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Journey to the Holy Land
by Father Andrew Sagayam

Fr. Andrew & Alphonsa Sagayam in Jerusalem hen pertaining to my faith, I have always seen myself in the shoes of St. Thomas. Perhaps this is so because I was born where St. Thomas is said to have preached and lived among the people to bring Christianity to them - the land of India. India has a variety of religious traditions and has given birth to many of the popular religions of the world. I have always respected the writings of other religions and thus I wanted to know what made the Christian Scriptures different from the others. My pilgrimage to the Holy Land gave me the answer. What I discov-

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ered is that though all the various scriptures offer guidelines to be and do good, only the Christian Scriptures contained prophecies spoken in the Old Testament that were fulfilled in the New Testament through the birth, life and death of Our Lord Jesus Christ. Visiting the Holy Land was a blessing and a call for me; a dream come true. At the age of seven, when I first began to serve in my parish, clothed as an altar server, I became conscious of three desires. First, to become a priest to serve the people with honor and integrity. Secondly, to someday visit the Land that God had chosen, the Holy Land where Jesus had walked as a human

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Tbeing so many years ago. And thirdly, to follow in the footsteps of Jesus, as a martyr. My first wish for priesthood became a reality in 2002; the second in 2012. I am awaiting the third. My companions for the pilgrimage to the Holy Land were my wife Neenu Alphonsa and a group of Christians representing different rites. I was filled with emotion as I eagerly looked forward to the day I would place my feet, breathe the air and see the places where my God physically planted Himself in our universe. My imagination and joy were fulfilled when we reached God’s Chosen Land. Even though the landscape had probably changed over time due to natural disasters, invasions, civil destruction and modernization, we could still experience within us, the rich history of God’s work and presence in his Holy Land. We began our pilgrimage in and through the country of Jordan, since much of the Old Testament history takes place in that area. On that first day, we travelled to Mount Nebo and stood with Moses as he viewed a Promised Land that he was forbidden to enter even though he had led the Israelites out of Egypt to this place. There on Mount Nebo, we visited the Christian memorial to the burial place of Moses. As I looked out from the top of the mountain, all I could see was a land of valleys and hills with little greenery. I wondered what Moses must have thought as he looked across the same expanse so many millennia ago. His vision must have been different from ours so I prayed there on the mountain that God would grant me the grace of understanding to see beyond my own human vision. We left the mountain and continued by bus across Jordan and soon reached Israel. Our first stop was the Jordan River, where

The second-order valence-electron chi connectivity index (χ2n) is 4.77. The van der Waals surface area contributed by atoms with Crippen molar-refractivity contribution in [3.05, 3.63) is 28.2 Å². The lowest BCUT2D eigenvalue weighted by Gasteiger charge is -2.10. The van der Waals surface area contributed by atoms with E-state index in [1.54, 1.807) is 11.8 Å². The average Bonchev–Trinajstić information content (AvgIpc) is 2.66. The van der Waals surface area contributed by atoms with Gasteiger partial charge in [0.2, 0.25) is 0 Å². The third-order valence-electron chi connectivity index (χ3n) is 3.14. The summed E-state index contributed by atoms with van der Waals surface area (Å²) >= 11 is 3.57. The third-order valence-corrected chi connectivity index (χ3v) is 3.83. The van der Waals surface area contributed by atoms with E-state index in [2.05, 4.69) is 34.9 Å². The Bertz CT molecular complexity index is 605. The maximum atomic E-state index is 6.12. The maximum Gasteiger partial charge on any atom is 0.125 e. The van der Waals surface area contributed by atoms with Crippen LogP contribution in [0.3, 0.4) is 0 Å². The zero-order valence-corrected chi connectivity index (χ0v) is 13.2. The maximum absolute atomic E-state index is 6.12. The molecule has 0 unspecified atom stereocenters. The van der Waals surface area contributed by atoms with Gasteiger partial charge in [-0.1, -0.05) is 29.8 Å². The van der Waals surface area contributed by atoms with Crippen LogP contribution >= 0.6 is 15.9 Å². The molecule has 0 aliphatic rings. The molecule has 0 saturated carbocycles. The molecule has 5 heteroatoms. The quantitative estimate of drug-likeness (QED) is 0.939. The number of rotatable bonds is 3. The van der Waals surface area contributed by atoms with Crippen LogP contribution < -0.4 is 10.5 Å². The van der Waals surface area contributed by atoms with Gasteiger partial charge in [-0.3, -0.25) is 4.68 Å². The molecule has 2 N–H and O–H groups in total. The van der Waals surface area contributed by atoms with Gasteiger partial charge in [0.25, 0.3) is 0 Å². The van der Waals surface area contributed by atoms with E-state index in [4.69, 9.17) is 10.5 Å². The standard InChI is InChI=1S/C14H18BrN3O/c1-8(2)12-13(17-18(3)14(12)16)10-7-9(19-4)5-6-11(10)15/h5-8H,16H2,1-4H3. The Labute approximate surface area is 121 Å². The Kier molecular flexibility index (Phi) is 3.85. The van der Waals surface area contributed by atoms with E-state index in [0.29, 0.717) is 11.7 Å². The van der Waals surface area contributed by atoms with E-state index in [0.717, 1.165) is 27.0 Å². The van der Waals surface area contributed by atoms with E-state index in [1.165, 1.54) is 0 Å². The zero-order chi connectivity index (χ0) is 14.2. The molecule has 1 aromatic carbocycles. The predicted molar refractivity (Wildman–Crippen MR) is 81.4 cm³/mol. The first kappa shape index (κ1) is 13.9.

future. A thought prevaded my mind, as though something were saying, “Your time starts now! Good luck!” These mixed feelings remained with me until we reached the Sea of Galilee. As I stood there watching the fishermen catching their fish, I almost expected to hear Jesus calling out to me to “Come, follow Me.” Instead, I heard a call from a fellow priest inviting me to come and eat “Peter’s fish” as these were commonly referred to. I was reminded that Peter had been a fisherman too and had spent many hours on the lake in his boat catching fish just as the fishermen were doing today. On the morning of Christmas Day, we arrived in Jerusa-